Michaela Di Cesare

MICHAELA DI CESARE, photo by Vincenzo D'Alto

by GABRIEL RIEL-SALVATORE

Talks about her upcoming play Terroni: A “Spaghetti” Western

Centaur Theatre’s new Writer-in-Residence Michaela Di Cesare will be delving into a very personal project titled Terroni: A “Spaghetti”  Western. The play will explore the tumultuous time of Italy’s 1861 unification through the complex story of a southern brigantessa (brigand) with a strikingly familiar name: Michelina Di Cesare.

Your upcoming work is inspired by the tragic story of a rebel and revolutionary that bears your name. Was it a shock to discover that there was another famous Michelina Di Cesare out there who lived 150 years ago?

She is definitely more “famous” than me. I was very shocked when I discovered this woman because she made me realize how much I didn’t know about my history and the history of Italy as a country.

Michelina Di Cesare was a Risorgimento-era female fighter from Campania fighting against the unification of Italy. Apart from her name, what inspired you to write a play about this unusual character?

Michelina was a complex woman. She was a “bad” woman, a woman who did not do what was expected of her at the time. She was widowed by the age of 21, and it is said she left a child behind in order to join the resistance at 22. She stole and killed in the name of her beliefs. She was an anti-hero. I think it is important to portray women on stage in ways that reveal the complexity of their choices.

Michelina’s story is personal for me. I have been called brave and courageous because of my work. I have also been called bad, disobedient and heartless. My work has come at great personal expense. I identify as an activist and as a feminist, yet my cause and my deeds seem small in comparison to this woman’s, who lived over 150 years ago. She has me re-examining contemporary feminism and our limitations. Michelina was willing to give her life to a cause.

What are we willing to fight for today?

The bodies of Michelina Di Cesare and her husband Francesco Guerra were publicly exposed naked in the main square of the town of Mignano in Southern Italy after they were shot dead by a group of soldiers in 1868. Why was it important for you to visit Mignano to prepare for your play? Michelina is from Caspoli, a town very close to Mignano. When she joined Guerra in the resistance, they mostly camped in the mountains surrounding Mignano. I was able to hike a trail to a cave where it is said she and the troupe would hide out. It was important for me to gain an esthetic understanding of the geography. Furthermore, Michelina is a hero in those specific towns. The people there are big history buffs, and what’s important in this instance, when recounting the history of the losing side, is to listen to the oral history these people have to offer. Of course the history books and the official government museums don’t cover the resistance or “brigandage” from a neutral perspective.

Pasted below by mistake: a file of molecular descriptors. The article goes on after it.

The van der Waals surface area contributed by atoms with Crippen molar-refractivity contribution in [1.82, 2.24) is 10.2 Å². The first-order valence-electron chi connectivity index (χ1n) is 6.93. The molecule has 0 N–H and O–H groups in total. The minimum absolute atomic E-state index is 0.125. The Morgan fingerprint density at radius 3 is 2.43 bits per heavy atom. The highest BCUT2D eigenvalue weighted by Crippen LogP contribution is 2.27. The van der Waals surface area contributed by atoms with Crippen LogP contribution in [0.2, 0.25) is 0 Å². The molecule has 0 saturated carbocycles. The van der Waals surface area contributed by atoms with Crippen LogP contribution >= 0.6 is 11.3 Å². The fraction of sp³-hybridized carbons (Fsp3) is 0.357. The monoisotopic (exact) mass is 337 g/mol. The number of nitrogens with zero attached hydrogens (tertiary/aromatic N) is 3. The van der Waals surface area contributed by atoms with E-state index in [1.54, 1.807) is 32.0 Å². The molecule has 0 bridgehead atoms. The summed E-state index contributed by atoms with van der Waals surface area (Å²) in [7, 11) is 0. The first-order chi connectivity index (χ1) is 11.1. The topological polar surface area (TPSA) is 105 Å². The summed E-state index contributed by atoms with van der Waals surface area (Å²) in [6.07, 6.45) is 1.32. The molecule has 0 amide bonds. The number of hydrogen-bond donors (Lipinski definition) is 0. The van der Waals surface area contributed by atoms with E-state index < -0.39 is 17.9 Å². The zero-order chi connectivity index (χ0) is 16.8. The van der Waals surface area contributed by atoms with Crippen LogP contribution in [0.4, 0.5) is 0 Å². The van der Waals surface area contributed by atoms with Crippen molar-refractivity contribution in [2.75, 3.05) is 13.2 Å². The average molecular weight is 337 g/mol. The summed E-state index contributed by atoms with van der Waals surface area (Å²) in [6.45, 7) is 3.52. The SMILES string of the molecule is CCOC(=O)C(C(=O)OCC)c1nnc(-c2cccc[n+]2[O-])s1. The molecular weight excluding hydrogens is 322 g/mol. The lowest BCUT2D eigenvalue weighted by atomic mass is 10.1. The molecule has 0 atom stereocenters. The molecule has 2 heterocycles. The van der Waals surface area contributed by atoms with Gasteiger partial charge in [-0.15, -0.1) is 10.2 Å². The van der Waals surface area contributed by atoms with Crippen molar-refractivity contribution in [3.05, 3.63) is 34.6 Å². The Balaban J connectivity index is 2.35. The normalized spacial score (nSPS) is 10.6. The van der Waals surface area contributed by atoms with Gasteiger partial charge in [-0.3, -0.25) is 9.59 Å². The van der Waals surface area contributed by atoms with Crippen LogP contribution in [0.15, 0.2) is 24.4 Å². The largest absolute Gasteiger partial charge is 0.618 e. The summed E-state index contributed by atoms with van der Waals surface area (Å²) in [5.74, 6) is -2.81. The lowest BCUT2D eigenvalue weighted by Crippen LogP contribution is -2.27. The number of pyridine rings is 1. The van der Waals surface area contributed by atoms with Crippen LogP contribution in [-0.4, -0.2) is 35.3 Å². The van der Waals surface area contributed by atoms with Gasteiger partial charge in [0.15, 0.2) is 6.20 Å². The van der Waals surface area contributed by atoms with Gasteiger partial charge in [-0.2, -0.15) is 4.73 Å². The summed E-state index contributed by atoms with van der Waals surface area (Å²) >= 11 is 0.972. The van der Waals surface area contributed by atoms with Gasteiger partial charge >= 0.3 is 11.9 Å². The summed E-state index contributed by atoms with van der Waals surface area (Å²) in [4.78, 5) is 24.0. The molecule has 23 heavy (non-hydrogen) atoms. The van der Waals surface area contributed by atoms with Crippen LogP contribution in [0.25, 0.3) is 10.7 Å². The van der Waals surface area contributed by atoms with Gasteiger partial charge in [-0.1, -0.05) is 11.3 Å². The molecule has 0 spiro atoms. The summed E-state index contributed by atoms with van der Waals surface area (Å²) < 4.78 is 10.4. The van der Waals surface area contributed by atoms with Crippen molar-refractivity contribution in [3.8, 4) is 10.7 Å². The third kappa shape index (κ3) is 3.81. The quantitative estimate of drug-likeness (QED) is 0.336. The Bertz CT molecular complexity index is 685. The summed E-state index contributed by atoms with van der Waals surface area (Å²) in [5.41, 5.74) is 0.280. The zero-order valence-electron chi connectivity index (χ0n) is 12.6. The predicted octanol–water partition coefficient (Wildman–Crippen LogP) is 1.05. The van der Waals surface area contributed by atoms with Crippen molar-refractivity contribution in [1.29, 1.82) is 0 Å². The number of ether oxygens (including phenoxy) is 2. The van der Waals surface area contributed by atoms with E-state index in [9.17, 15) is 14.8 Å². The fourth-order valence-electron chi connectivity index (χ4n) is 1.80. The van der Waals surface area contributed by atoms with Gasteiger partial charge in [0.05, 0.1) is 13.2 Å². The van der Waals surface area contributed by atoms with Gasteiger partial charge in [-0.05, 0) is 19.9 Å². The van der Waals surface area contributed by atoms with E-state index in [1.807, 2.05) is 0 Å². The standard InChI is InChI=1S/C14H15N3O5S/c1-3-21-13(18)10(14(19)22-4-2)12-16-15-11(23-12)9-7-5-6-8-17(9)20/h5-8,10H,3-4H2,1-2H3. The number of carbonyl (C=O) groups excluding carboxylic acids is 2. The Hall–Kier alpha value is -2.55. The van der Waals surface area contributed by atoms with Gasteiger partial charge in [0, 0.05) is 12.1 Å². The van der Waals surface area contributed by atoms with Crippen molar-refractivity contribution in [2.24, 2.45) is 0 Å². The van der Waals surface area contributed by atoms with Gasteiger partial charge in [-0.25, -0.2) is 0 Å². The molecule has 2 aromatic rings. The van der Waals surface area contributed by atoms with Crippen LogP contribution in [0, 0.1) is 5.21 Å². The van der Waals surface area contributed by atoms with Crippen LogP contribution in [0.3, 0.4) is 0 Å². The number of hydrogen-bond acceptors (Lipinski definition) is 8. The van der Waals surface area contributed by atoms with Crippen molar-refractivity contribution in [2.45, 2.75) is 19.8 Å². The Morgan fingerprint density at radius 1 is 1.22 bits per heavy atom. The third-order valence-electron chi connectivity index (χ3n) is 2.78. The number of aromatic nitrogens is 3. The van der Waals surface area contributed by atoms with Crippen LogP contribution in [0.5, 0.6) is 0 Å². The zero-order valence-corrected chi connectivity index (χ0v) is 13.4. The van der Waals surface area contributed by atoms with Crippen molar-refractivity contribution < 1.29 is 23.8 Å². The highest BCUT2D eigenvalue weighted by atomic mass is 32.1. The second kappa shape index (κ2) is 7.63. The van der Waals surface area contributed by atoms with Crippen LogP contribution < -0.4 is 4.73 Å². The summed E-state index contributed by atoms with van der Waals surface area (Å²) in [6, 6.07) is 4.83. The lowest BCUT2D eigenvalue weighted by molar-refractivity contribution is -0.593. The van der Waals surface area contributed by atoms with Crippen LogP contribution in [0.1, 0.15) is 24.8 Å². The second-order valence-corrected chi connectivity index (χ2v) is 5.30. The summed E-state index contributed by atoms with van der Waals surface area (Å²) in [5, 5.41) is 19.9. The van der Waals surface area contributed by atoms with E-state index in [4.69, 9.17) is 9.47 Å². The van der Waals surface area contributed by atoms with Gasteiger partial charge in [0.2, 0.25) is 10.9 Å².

The Italian Risorgimento is a complex and delicate topic that is still dividing Italians to this day. Why delve into such a crab bucket?

It is so important for us to know and understand, especially as second and third-generation immigrants, especially with xenophobia on the rise. The fact that Italy is not ethnically homogenous is important. The fact that it is a young country, almost as young as Canada, is important to understand. We tend to think of the “old country,” but the Mediterranean has always been a place of exchange between cultures. Southerners have been forced into a narrative of being the undesirable element in the creation of a civilized country, but there was splendour in the South before unification. It is still splendid.

You decided to name your play Terroni: A “Spaghetti” Western, which is a clear reference to this great genre of the heydays of Italian cinema. Is there a part of comedy involved in your play?

My work always incorporates comedy, even at its most tragic. I think levity is a great way to invite an audience into a story. Nostalgia is another thing that puts people at ease . . .  and of course looking at politics over time, nostalgia can also be weaponized. I love to play with these concepts and leave my audience with questions once the laughter fades.

The Centaur Theatre has always supported your work. How important is this new residency for you at this point in your career?

I grew up at the Centaur: first as an audience member with a student subscription; then when I was presented at the Wildside Festival with In Search of Mrs. Pirandello and again with a Main Stage debut for Successions. This is the first time Centaur is supporting my process as a writer and the first time collaborating with artistic director Eda Holmes from the beginning stages of a project. It is important because Centaur is not only offering its stage this time, they are offering incubation and support. It’s a great opportunity.

When is the play scheduled to debut?

I am writing the play this season, and it will need to be workshopped extensively next season. So the premiere date is not set in stone.